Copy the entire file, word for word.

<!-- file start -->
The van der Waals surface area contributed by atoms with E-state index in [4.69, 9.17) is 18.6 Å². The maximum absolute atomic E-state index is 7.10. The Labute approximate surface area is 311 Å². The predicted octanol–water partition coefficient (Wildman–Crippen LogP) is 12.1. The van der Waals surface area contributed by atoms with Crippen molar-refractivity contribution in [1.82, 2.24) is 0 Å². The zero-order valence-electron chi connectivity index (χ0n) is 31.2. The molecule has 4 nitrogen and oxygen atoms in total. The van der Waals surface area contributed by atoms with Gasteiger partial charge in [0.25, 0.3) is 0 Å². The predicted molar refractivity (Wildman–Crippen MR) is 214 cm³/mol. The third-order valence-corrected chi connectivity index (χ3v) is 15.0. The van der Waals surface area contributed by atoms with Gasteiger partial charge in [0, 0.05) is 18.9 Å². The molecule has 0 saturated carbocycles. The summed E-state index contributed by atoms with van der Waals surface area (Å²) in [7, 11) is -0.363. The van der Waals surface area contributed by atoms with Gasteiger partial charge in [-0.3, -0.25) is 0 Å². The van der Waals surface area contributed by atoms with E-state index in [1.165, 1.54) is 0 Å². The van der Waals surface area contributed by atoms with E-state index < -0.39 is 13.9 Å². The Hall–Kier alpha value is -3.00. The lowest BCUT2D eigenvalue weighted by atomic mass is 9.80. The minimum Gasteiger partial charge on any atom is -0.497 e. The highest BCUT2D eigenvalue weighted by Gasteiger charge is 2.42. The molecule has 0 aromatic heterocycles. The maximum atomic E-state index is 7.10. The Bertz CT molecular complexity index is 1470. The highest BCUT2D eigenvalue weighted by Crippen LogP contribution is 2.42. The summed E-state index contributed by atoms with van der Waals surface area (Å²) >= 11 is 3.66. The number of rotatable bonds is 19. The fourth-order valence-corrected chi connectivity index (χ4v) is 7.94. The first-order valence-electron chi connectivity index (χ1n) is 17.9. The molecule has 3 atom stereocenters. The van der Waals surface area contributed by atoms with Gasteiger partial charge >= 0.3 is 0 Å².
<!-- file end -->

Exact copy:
The van der Waals surface area contributed by atoms with E-state index in [4.69, 9.17) is 18.6 Å². The maximum absolute atomic E-state index is 7.10. The Labute approximate surface area is 311 Å². The predicted octanol–water partition coefficient (Wildman–Crippen LogP) is 12.1. The van der Waals surface area contributed by atoms with Crippen molar-refractivity contribution in [1.82, 2.24) is 0 Å². The zero-order valence-electron chi connectivity index (χ0n) is 31.2. The molecule has 4 nitrogen and oxygen atoms in total. The van der Waals surface area contributed by atoms with Gasteiger partial charge in [0.25, 0.3) is 0 Å². The predicted molar refractivity (Wildman–Crippen MR) is 214 cm³/mol. The third-order valence-corrected chi connectivity index (χ3v) is 15.0. The van der Waals surface area contributed by atoms with Gasteiger partial charge in [0, 0.05) is 18.9 Å². The molecule has 0 saturated carbocycles. The summed E-state index contributed by atoms with van der Waals surface area (Å²) in [7, 11) is -0.363. The van der Waals surface area contributed by atoms with Gasteiger partial charge in [-0.3, -0.25) is 0 Å². The van der Waals surface area contributed by atoms with E-state index in [1.165, 1.54) is 0 Å². The van der Waals surface area contributed by atoms with E-state index < -0.39 is 13.9 Å². The Hall–Kier alpha value is -3.00. The lowest BCUT2D eigenvalue weighted by atomic mass is 9.80. The minimum Gasteiger partial charge on any atom is -0.497 e. The highest BCUT2D eigenvalue weighted by Gasteiger charge is 2.42. The molecule has 0 aromatic heterocycles. The maximum atomic E-state index is 7.10. The Bertz CT molecular complexity index is 1470. The highest BCUT2D eigenvalue weighted by Crippen LogP contribution is 2.42. The summed E-state index contributed by atoms with van der Waals surface area (Å²) >= 11 is 3.66. The number of rotatable bonds is 19. The fourth-order valence-corrected chi connectivity index (χ4v) is 7.94. The first-order valence-electron chi connectivity index (χ1n) is 17.9. The molecule has 3 atom stereocenters. The van der Waals surface area contributed by atoms with Gasteiger partial charge >= 0.3 is 0 Å².